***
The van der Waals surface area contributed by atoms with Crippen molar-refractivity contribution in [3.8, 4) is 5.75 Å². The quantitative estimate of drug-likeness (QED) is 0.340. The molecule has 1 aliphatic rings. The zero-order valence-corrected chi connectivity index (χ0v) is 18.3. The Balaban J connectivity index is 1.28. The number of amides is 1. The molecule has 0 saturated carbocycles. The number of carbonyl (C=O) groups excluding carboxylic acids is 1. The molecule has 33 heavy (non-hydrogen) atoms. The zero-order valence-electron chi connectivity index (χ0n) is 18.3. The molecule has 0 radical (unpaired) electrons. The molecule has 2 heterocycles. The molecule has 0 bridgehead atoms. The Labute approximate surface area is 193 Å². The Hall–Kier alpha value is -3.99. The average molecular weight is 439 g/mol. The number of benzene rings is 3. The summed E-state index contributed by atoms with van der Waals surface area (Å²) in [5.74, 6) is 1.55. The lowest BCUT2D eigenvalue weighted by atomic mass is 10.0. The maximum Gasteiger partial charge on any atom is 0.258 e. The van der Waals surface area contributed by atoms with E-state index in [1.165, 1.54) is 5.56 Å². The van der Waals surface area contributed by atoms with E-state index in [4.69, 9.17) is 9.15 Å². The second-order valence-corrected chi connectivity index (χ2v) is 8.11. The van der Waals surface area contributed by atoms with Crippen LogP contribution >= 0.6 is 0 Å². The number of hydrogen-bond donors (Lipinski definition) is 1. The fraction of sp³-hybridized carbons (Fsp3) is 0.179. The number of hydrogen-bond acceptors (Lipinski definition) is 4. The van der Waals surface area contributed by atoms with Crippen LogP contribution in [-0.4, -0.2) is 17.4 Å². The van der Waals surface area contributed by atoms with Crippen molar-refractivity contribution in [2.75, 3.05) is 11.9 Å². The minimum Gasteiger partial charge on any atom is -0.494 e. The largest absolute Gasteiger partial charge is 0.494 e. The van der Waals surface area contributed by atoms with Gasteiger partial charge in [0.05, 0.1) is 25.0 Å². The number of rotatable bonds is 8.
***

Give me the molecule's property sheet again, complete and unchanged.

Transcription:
The van der Waals surface area contributed by atoms with Crippen molar-refractivity contribution in [3.8, 4) is 5.75 Å². The quantitative estimate of drug-likeness (QED) is 0.340. The molecule has 1 aliphatic rings. The zero-order valence-corrected chi connectivity index (χ0v) is 18.3. The Balaban J connectivity index is 1.28. The number of amides is 1. The molecule has 0 saturated carbocycles. The number of carbonyl (C=O) groups excluding carboxylic acids is 1. The molecule has 33 heavy (non-hydrogen) atoms. The zero-order valence-electron chi connectivity index (χ0n) is 18.3. The molecule has 0 radical (unpaired) electrons. The molecule has 2 heterocycles. The molecule has 0 bridgehead atoms. The Labute approximate surface area is 193 Å². The Hall–Kier alpha value is -3.99. The average molecular weight is 439 g/mol. The number of benzene rings is 3. The summed E-state index contributed by atoms with van der Waals surface area (Å²) in [5.74, 6) is 1.55. The lowest BCUT2D eigenvalue weighted by atomic mass is 10.0. The maximum Gasteiger partial charge on any atom is 0.258 e. The van der Waals surface area contributed by atoms with E-state index in [1.165, 1.54) is 5.56 Å². The van der Waals surface area contributed by atoms with E-state index in [4.69, 9.17) is 9.15 Å². The second-order valence-corrected chi connectivity index (χ2v) is 8.11. The van der Waals surface area contributed by atoms with Crippen LogP contribution >= 0.6 is 0 Å². The number of hydrogen-bond donors (Lipinski definition) is 1. The fraction of sp³-hybridized carbons (Fsp3) is 0.179. The number of hydrogen-bond acceptors (Lipinski definition) is 4. The van der Waals surface area contributed by atoms with Crippen LogP contribution in [-0.4, -0.2) is 17.4 Å². The van der Waals surface area contributed by atoms with Crippen molar-refractivity contribution in [2.75, 3.05) is 11.9 Å². The minimum Gasteiger partial charge on any atom is -0.494 e. The largest absolute Gasteiger partial charge is 0.494 e. The van der Waals surface area contributed by atoms with Gasteiger partial charge in [0.05, 0.1) is 25.0 Å². The number of rotatable bonds is 8.